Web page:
No one can escape the reality of how strange and difficult these times have been. War, Covid, climate change. And that persistent feeling our digital communications are polarising attitudes to everything from politics to telling a joke. Claustrophobia and oppression can seem the order of the day. Pulling the masks (actual and virtual) from our faces, we might well wonder when it was safe to breathe again versus a need to scream, ‘We just can’t take it anymore!’

Awash in this mental static and bad news, it was art, music and literature that raised our spirits and sustained possibilities. Though the practitioners, of course, have been hammered too. But as surely as sunlight after months of rain, coming together at a community arts event is a tonic, a fine way to refresh our well-being and re-energise our world view. Most especially with an election looming and the future of the country on the line.

So it is that Addi Road Writers’ Festival 2022 returns on Saturday 14 May. Starting at midday and rolling on through till dusk, when we hope to end the day with something very special.

Birthed last year as a literary and storytelling event, we’re nailing it down as an annual festival on the Inner West’s calendar. We’re back bigger and bolder this year, expanding from Gumbramorra Hall into the Greek Theatre, and maximising the use of the green space between those two venues at the centre in Marrickville.

Our theme this year is ‘New Lines’. New lines of conversation and inquiry. New lines in how we might live better, from responding to inequality to answering existential and aesthetic hungers within us, not all of them easy to pin down. New lines, literally, from authors, poets, musicians, journalists and social justice activists. New lines, too, that might separate us from all the bullshit and division we’ve been wading through. New lines in what storytelling can be – and what it can do for us.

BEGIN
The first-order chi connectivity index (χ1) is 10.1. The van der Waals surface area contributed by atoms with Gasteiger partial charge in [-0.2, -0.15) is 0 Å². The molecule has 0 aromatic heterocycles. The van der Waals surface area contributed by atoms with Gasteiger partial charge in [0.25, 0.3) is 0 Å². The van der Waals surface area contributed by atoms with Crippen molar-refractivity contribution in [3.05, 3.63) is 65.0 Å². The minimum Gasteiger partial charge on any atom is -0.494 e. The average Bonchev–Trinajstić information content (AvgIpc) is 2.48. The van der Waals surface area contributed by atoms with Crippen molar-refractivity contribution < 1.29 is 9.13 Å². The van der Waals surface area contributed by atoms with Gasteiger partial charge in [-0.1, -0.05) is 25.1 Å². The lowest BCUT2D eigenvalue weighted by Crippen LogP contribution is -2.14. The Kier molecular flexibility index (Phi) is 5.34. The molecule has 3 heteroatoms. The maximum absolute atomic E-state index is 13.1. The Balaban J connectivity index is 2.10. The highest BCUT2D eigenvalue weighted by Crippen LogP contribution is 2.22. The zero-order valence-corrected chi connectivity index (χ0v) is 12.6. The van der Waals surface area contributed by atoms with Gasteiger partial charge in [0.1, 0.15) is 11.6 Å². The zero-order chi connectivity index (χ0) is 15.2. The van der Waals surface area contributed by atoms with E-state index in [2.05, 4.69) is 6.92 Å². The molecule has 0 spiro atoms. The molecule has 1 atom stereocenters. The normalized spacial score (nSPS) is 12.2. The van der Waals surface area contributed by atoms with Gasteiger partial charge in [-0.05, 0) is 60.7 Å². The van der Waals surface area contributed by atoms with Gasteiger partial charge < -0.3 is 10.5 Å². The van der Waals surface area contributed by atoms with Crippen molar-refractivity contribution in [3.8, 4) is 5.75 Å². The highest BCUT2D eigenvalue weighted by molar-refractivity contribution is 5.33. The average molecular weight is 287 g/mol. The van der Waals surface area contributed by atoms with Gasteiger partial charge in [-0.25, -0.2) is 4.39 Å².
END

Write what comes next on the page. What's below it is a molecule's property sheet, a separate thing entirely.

By its very nature as a community development organisation, Addi Road has a commitment to social justice, environmental action, and grassroots culture. Over the last two years, more people have come to know of us through our food justice programs: from Addi Road Food Pantry operations through to our bushfire and flood relief work, and the civil society organisations we partnered with across the lockdowns. We supplied hampers to those in need through our Food Relief Hub (AKA Gumbramorra Hall), the one-time arts and performing space we repurposed to feed the community. 

When we gather again at Addi Road Writers’ Festival 2022, we will see the palettes of food and hampers moved to one side: the walk that goes with the talk. 

Mark Mordue and Sheila Ngoc Pham

Artistic Directors

Addi Road Writers’ Festival 2022


There will be twelve panels as well as poets, live music, and spoken word artists performing.

Two venues will be operating on site simultaneously: Gumbramorra Hall and the Greek Theatre.

Our address is Addison Road Community Centre, 142 Addison Road, Marrickville.

Transport: We are only 12 minutes walk from Stanmore Railway Station. The 428 Canterbury-Newtown-Martin Place bus route stops immediately outside the centre. There is also disabled access and regular parking available on site.

Koshari Corner, a stall serving delicious vegan Egyptian street-food and coffee, is right beside Gumbramorra Hall.

Our centre is a family-friendly and pet-friendly environment.

Please join us from 12pm, Saturday 14 May.

Entry $20 donation at door. Free for students and unemployed.


Here’s a taste of what will be happening on the day, with news of much more to come over the next week…

Drawing Your Own Bed and Lying In It – ‘Autobiographical comics and the graphic art of self-determination’ with Jin Hien Lau; Meg O’Shea; and Safdar Ahmed.

Escape From the Land of Bad Dreams – ‘How poetry can decompose and remake your inner world’ with Prithvi Varatharajan; Robert Adamson; and James Jiang.

Intimate Latitudes – ‘Indonesian literature in translation’ with Norman Erikson Pasaribu; Tiffany Tsao; and Belinda Lopez.

Inside the Confession Machine – ‘Memoir writing in the age of identity politics’ with Eda Gunaydin: Miro Bilborough: and Sheila Ngoc Pham.

The Changing Man – ‘In search of male voices in books today’ with Tom Patterson; Jack Ellis; Luke Johnson; and Luke Carman.

We also welcome Uncle Wes Marne, an Indigenous storyteller and Bigambul Elder, celebrating his 100th birthday and the release of his poetry book, Through Old Eyes.

And other poets, artists and musicians including Ethan Bell, Felicity Plunkett, DC Cross and Locust Jones.

Full program with details of more panels and performances will be available soon at our website: